Sometimes, being a music teacher is a pain in the neck. Literally.
As much as music educators love their jobs, teaching can be brutal on their bodies. According to the Society for Music Teacher Education, “Music teachers are known to be at high risk for many occupational health issues.” It cites common musculoskeletal disorders linked to music educators’ roles, such as a choral conductor with shoulder pain or a band director experiencing back problems from lugging equipment around.
The act of playing an instrument, while joyous, places the body into unnatural positions. That’s why, according to a MedPage Today research study that was conducted by Witten/Herdecke University in Cologne, Germany, two-thirds of professional musicians live with chronic pain. That study found that the top areas of pain were the back, shoulder, neck and wrist/hand. This discomfort was linked to the area of the body most stressed by the instrument played by a musician. For example, brass players were more likely to have back pain from holding a heavy instrument like a tuba or French horn, while string players and flutists tend to suffer more from arm and shoulder pain.
Let’s start with some overall habits that can help music educators avoid pain, regardless of which instrument or vocal classes are being taught:
Here are some tips for using flexibility and strength exercises, as well as adapting repetitive movements — from head to toe.
Spent all week with a violin or viola (and, um, middle schoolers)? Well, it’s no wonder you’ve got a pain in your neck. Yoga Journal notes that the anatomy of the neck and shoulders is both complex and extremely mobile, making it particularly prone to injury from overuse. According to a metastudy of the research on yoga and neck pain, yoga has been found to have a significant effect on pain intensity, improves range of motion, and may help with overall anxiety. To soothe tight necks and strengthen shoulders, try these yoga asanas: Cobra Pose, Bow Pose and Eagle Pose (how-tos from Yoga Journal are shown here).
The repetitive motions of piano playing can result in achy joints, stiff fingers and sore forearms. Professional pianists know how to properly align themselves and how to get the bench height right, but don’t forget this simple fix, too: raise your hands above your head occasionally throughout the day. This may help reduce the risk of carpal tunnel syndrome, by reducing fluid that accumulates and avoiding pressure on the median nerve in the wrist.
To warm up with your students before a keyboard lesson, try some of the fun, kid-friendly exercises from New Zealand-based piano teacher Ruth Power. Her brief video shows how to strengthen wrists and increase the range of motion in hands, with moves like “The Mermaid” and my personal favorite, “The Zombie.”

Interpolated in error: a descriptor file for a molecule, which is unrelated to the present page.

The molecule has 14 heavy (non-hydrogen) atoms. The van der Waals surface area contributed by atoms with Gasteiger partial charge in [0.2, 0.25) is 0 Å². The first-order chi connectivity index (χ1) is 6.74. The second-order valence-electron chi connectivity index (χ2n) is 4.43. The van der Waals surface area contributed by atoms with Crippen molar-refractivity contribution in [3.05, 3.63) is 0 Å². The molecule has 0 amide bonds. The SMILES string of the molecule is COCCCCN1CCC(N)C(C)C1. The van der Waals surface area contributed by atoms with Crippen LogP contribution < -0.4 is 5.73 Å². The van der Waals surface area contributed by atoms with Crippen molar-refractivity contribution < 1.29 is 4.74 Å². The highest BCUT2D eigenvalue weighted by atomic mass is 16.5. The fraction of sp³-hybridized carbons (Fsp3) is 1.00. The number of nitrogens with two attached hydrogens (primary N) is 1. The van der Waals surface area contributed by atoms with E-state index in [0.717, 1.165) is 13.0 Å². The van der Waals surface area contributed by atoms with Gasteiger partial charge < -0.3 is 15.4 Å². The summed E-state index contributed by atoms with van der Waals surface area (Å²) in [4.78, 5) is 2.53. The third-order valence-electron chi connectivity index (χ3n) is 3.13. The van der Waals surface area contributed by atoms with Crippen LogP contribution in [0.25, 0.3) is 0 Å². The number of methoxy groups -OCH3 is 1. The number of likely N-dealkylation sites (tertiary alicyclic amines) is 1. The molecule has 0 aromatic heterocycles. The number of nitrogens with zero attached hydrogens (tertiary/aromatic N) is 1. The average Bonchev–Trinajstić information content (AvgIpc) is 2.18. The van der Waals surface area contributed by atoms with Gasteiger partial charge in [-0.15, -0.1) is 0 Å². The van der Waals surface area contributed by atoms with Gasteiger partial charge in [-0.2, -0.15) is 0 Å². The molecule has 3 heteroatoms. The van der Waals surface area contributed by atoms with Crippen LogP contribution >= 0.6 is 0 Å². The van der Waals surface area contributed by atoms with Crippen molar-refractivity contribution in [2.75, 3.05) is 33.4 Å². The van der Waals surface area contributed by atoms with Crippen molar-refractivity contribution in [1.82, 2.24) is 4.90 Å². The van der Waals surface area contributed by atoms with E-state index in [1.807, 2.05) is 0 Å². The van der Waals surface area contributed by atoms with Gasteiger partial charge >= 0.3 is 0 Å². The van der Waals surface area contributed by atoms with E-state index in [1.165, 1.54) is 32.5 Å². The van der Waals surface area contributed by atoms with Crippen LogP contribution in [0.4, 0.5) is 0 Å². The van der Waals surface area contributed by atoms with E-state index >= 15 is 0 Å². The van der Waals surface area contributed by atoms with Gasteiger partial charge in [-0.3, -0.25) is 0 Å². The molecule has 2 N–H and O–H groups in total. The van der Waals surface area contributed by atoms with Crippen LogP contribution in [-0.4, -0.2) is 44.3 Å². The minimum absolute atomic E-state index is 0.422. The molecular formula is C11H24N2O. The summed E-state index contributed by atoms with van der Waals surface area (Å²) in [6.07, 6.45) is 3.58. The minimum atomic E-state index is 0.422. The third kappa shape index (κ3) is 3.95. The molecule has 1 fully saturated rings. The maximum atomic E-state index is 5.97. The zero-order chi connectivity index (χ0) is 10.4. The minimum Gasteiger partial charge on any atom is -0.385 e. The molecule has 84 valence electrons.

Some chronic, low-back pain comes from sitting at a desk or computer, while other music educators find they develop back pain from holding an instrument, such as a trumpet, aloft. The Alexander Technique has been found to be a cost-effective, useful way to treat persistent back pain, according to the British Medical Journal. Popular with performers, the Alexander Technique teaches posture habits, and the mind-body connection of balance and alignment, with the goal being more freedom of movement.
Sitting for hours at a time, such as when teaching or sitting on a band bus, may cause tight muscles and pain in the hips. Try to stand up and move around a bit when possible. And when you get home, meet your new best friend: A foam roller. Foam rolling, or “self-myofascial release” if you want to be fancy, has been found to relieve hip pain, according to research published on the National Library of Medicine. Here are three stretches using a foam roller that you can easily do in your living room.
Many music educators are on their feet, often in dress shoes, for multiple class periods. Try placing an anti-fatigue mat — those dense foam/gel pads professional chefs use — in the spot where you spend the bulk of your day standing. When you get home, make like a ballet dancer and soak feet in a bucket of warm water and Epsom salts for 20 minutes. According to the Cleveland Clinic, Epsom salts may reduce inflammation and help relax muscles. Or if you’re feeling brave, plunge those tootsies into a bucket of ice water for 10 minutes, which can alleviate pain. (Or at least make you forget you were having pain, because — yowza! — that’s cold!)
Hopefully, by being mindful of posture and movement throughout your teaching day, you can avoid some of the physical strain that comes with being a music educator. And come the weekend? Massages, long baths or yoga classes are all wonderful, healing rewards for all your hard work.